What Bernanke said in his congressional testimony today, according to the Journal:

Tuesday, the Fed chairman said lawmakers now need to focus on reining in government budget deficits over the long run.

A deficit-reduction plan, he said, could yield immediate benefits in the form of lower long-term interest rates and improved business confidence. If the White House and Congress failed to produce a credible plan to reduce the deficit in the long-run, he warned, "we risk having neither financial stability nor durable economic growth" [emphasis added].

What the GOP says he said, again according to the Journal:

Republicans used his deficit concerns to argue against Mr. Obama's fiscal-stimulus plan and the president's effort to rewrite health-care laws, which could fatten the deficit further still.

It's really hard to know how much of this is stupidity and how much of it is cynicism, but good God is this asinine. To briefly review: There's this thing called the short-term deficit and another thing called the long-term deficit, and there's often very little positive correlation between the two. In fact, sometimes they're negatively correlated. For example, this winter we passed a stimulus bill. It ran up our short-term deficit, but without it, it's possible the economy would have slid into a Japan-style lost decade, which would have massively increased our long-term deficit. This is the reason Fed Chairman Bed Bernanke, outspoken critic of long-term deficits, supported the measure, which was designed to increase the deficit in the short-term. Is this really so complicated?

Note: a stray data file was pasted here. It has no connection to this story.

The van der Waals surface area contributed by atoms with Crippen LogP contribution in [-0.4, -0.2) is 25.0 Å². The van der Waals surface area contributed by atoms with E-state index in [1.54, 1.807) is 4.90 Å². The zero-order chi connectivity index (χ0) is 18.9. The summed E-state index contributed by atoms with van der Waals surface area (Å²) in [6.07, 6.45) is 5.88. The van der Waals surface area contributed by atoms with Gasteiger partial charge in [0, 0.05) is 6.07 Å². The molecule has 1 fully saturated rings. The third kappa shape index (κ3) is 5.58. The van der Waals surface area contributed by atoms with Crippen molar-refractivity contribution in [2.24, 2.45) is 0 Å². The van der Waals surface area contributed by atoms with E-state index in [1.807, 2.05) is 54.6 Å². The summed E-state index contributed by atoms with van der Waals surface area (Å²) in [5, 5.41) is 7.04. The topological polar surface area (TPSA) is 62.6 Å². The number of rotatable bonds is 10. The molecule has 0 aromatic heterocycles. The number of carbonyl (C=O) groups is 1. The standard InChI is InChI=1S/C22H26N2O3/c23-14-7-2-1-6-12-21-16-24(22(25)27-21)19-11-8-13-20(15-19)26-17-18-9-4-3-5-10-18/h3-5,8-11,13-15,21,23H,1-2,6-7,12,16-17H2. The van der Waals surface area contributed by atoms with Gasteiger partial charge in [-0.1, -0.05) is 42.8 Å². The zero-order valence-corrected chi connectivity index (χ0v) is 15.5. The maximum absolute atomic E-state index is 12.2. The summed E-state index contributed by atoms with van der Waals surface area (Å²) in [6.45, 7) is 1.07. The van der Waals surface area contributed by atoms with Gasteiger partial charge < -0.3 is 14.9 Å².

(In fact, even if you disagree with me about the urgency and effectiveness of the stimulus, it's extremely difficult to interpret Bernanke's testimony today, which dwelled on the risks of a long-term deficit, as an argument against it. The stimulus amounts to a tiny fraction of our long-term deficit, which is overwhelmingly driven by Medicare and Medicaid.)   

P.S. I've seen Bernanke's written testimony, but not a transcript of the hearing. It's theoretically possible that he departed from this stance during the questioning, but I really, really doubt it.

--Noam Scheiber